More than $5 million pumped into battle over ND conservation fund measure

BISMARCK, N.D. -- Supporters and opponents of a proposed conservation fund on the Nov. 4 ballot have pumped more than $5 million into the election, campaign finance records show, and each side is criticizing the other's support from out-of-state ...

BISMARCK, N.D. -- Supporters and opponents of a proposed conservation fund on the Nov. 4 ballot have pumped more than $5 million into the election, campaign finance records show, and each side is criticizing the other's support from out-of-state donors.

Friday was the deadline for filing pre-general election statements with the secretary of state's office, providing a snapshot of how much has been spent on efforts to pass or defeat Measure 5.

The constitutional amendment -- perhaps the most hotly contested of the eight measures on the statewide ballot -- would establish a conservation fund and trust using 5 percent of the state's share of oil extraction tax revenue in the next 25 years. The state budget office estimates that if approved, the fund and trust would collect an estimated $308 million in the 2½ years, starting Jan. 1.

Campaign statements show supporters have dumped at least $2.85 million into getting the measure passed, while opponents have put at least $2.19 million toward defeating it.

Steve Adair, chairman of the pro-measure campaign and regional operations director for Ducks Unlimited -- the single largest spender on either side at more than $1.87 million -- says proponents didn't expect to be outspent by opponents until the American Petroleum Institute stepped in last month with more than $1.1 million to try to crush the measure.


"We expect them to outspend us now with that group joining the opposition," he says.

Contributions pile up

North Dakotans for Clean Water, Wildlife and Parks, the committee backing the measure, reported $800,985 in contributions and $646,777 in expenditures on its pre-general statement filed Friday.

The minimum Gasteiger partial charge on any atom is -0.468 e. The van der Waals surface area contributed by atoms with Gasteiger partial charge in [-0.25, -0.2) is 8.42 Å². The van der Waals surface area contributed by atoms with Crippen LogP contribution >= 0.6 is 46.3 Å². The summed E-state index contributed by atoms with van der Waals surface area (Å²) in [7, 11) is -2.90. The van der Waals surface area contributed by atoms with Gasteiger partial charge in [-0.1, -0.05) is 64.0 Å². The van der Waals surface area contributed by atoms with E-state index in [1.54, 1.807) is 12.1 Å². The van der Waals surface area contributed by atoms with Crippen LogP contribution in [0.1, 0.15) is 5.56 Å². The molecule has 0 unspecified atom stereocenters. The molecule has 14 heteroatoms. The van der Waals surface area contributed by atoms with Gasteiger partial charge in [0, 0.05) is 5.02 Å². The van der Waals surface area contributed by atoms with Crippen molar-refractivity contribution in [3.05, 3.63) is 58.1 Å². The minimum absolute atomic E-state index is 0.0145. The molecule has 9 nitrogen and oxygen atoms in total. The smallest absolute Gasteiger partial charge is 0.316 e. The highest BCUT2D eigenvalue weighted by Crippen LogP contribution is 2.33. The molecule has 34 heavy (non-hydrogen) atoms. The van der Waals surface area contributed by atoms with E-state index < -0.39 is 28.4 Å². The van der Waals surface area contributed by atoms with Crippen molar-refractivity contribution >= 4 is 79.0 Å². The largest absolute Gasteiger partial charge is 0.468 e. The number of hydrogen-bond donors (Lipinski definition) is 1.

The committee also filed a 48-hour statement for $92,177 in contributions received on Thursday, raising its total to $893,162 in contributions.

Between the two reports, the largest contribution was $600,000 from The Nature Conservancy, followed by $100,000 from John Childs of Vero Beach, Fla.

Childs is CEO and board chairman of a Boston-based private equity firm and a former president of Wetlands America Trust, which provides the financial support for Ducks Unlimited, according to The Center for Public Integrity.

The committee also received $50,000 each from Pheasants Forever and David Grohne of Wilmington, Ill., a Wetlands America Trust trustee.

Adair says Childs and Grohne are longtime Ducks Unlimited supporters who go hunting in North Dakota every year, "and they love the state."


Other significant contributions included $17,341 from the ND Conservation Fund in Bismarck, $15,000 from The Conservation Fund in Arlington, Va., $11,835 from United Printing in Bismarck, $11,000 from the National Wildlife Federation in Reston, Va., and $7,500 from Delta Waterfowl in Bismarck.

Of the group's contributions of more than $100, a total of $837,000 -- nearly 94 percent -- came from outside North Dakota.